Interest rates might seem high now, but they are nothing compared to the 1980s. The average rate for a loan in 1981 was 16.5 percent, making it hard for most people to afford to buy a house. Back then, after years of raising interest rates to combat rampant inflation, there was a sense that the federal government was going to start easing rates back down. Understandably borrowers did not want to lock themselves into those high rates for the long term so to help people buy homes (and keep the real estate industry afloat) a new mortgage product was introduced. Adjustable-Rate Mortgages, or ARMs, started to be offered by banks across the country. These loans would help people buy houses they needed today without worrying about refinancing later as rates inevitably dropped.
The popularity of ARM loans spurred the creation of similar products in the commercial property industry. Floating-rate loans have slowly become more common for commercial borrowers over the past few decades but their popularity spiked as rates got pushed down to almost nothing during the financial crisis in 2008. For the 10 years that followed the Great Recession, rates stayed low, making floating-rate loans a good choice. But then inflation started to rear its ugly head and the Fed acted quickly to tame it. Now people locked into floating-rate loans are having a hard time making their payments.
A loan, whether it is fixed or floating, is a bet. If you take out a fixed loan you are betting that rates will go up, if you sign a floating-rate loan you are betting that they will either stay the same or go down. With everything else being equal, floating-rate notes tend to be cheaper since the banks have less risk of markets changing. This makes floating-rate loans an even more enticing option “It made sense to take a floating rate because it was the cheapest cost of capital,” said Aaron Jodka, Research Director of U.S. Capital Markets at Colliers.
But inflation has been stickier than most economists predicted and has caught some people off guard. That has scared many borrowers away from floating-rate loans. “We are seeing more fixed-rate loans getting funded, even for hospitality properties, which historically prefer floating,” Jodka said. Rather than risk seeing rates climb higher, borrowers are opting to lock rates in. This might seem a bit counterintuitive since the Fed has announced that it will likely curtail rate hikes for the time being as long as current conditions remain. The promise of rates remaining the same is not enough for most borrowers, especially since it is so hard to predict when rates will go back down.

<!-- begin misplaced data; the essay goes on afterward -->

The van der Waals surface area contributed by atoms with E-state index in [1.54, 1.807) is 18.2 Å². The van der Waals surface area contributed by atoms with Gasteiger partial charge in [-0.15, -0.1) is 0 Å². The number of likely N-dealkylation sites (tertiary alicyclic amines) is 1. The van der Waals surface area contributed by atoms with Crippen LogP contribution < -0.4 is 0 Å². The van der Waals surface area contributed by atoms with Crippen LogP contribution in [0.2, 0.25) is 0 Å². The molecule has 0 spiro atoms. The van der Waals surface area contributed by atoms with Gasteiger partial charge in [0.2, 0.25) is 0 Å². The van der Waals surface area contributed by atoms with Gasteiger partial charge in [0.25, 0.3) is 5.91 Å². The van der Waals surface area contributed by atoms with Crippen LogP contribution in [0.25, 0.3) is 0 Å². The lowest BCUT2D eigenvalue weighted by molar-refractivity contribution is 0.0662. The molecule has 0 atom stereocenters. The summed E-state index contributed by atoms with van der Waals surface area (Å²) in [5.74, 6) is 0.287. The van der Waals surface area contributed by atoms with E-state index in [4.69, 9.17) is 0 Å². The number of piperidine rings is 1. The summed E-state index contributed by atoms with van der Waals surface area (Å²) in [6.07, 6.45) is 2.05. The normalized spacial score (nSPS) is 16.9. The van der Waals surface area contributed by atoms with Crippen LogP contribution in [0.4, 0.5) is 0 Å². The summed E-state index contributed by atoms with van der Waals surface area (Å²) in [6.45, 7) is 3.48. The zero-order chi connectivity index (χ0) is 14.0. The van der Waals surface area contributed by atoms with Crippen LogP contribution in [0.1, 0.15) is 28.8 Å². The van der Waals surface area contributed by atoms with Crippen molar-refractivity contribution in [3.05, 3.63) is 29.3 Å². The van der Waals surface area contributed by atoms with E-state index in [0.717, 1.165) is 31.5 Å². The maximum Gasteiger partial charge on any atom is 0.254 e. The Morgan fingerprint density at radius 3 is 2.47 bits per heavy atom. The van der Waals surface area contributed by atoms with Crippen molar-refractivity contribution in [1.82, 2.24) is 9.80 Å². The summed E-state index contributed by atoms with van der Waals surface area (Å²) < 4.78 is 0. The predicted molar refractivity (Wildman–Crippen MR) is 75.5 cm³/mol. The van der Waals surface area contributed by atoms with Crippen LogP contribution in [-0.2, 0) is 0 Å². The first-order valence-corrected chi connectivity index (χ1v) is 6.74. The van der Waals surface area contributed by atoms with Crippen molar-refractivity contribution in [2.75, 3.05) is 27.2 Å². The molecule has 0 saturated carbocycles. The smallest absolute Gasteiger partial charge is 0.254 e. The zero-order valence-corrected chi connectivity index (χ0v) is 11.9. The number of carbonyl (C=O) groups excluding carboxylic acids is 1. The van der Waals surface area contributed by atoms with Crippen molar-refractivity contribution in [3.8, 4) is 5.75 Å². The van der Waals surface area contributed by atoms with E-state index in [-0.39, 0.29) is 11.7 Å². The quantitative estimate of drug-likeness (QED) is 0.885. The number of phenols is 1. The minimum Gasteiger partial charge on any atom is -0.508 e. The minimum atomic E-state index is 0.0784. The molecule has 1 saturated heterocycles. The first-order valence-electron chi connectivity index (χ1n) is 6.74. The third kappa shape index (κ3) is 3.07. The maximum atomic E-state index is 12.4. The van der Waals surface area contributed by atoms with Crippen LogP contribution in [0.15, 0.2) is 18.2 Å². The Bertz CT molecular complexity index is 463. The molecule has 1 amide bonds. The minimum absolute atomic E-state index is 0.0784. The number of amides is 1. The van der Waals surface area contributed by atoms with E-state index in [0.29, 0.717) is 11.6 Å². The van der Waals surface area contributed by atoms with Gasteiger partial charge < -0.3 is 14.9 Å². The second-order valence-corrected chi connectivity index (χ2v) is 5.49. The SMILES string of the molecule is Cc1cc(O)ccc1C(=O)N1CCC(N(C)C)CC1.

Usually demand is greatest for 10-year fixed-rate loans, which allow borrowers to lock rates in for an entire decade, but that too seems to be changing. “There is strong demand for loans with five-year terms, even CMBS [commercial mortgage-backed securities] have come out with five-year terms when they have historically been 10,” said Jodka. This demand for shorter-term loans shows that there is confidence that rates will go down, just not any time soon. We have seen the same thing play out with bonds where there is more of a market for short-term bonds than long-term ones, opposite of what we see in “normal” periods or interest and inflation.
The preference for fixed-rate commercial loans doesn’t mean that floating rate has completely fallen out of favor. “While all interest rates have been up over the last year, long-term rates have been volatile in recent months,” said Tim Milazzo, founder of StackSource, a marketplace for debt and equity for commercial properties. That volatility, plus the promise that rates will go down, is still enticing borrowers with more appetite for risk (and the reward that goes with it). “We are seeing less experienced borrowers desire to lock in a fixed rate now, while more experienced borrowers seem fine taking a floating rate,” Milazzo said.
The switch back to fixed-rate debt is likely a good thing for the health of the industry. ARMs were one of the reasons that the financial system collapsed in 2008. But they also represent the unfortunate state of lending. As much as we would all like to think that rates will go back down and reinvigorate the economy, the risk of that not happening is too much for most borrowers to bet on. There will be plenty of people that will still see opportunity in floating-rate mortgages, but the consensus for now seems to be that they are not worth the risk.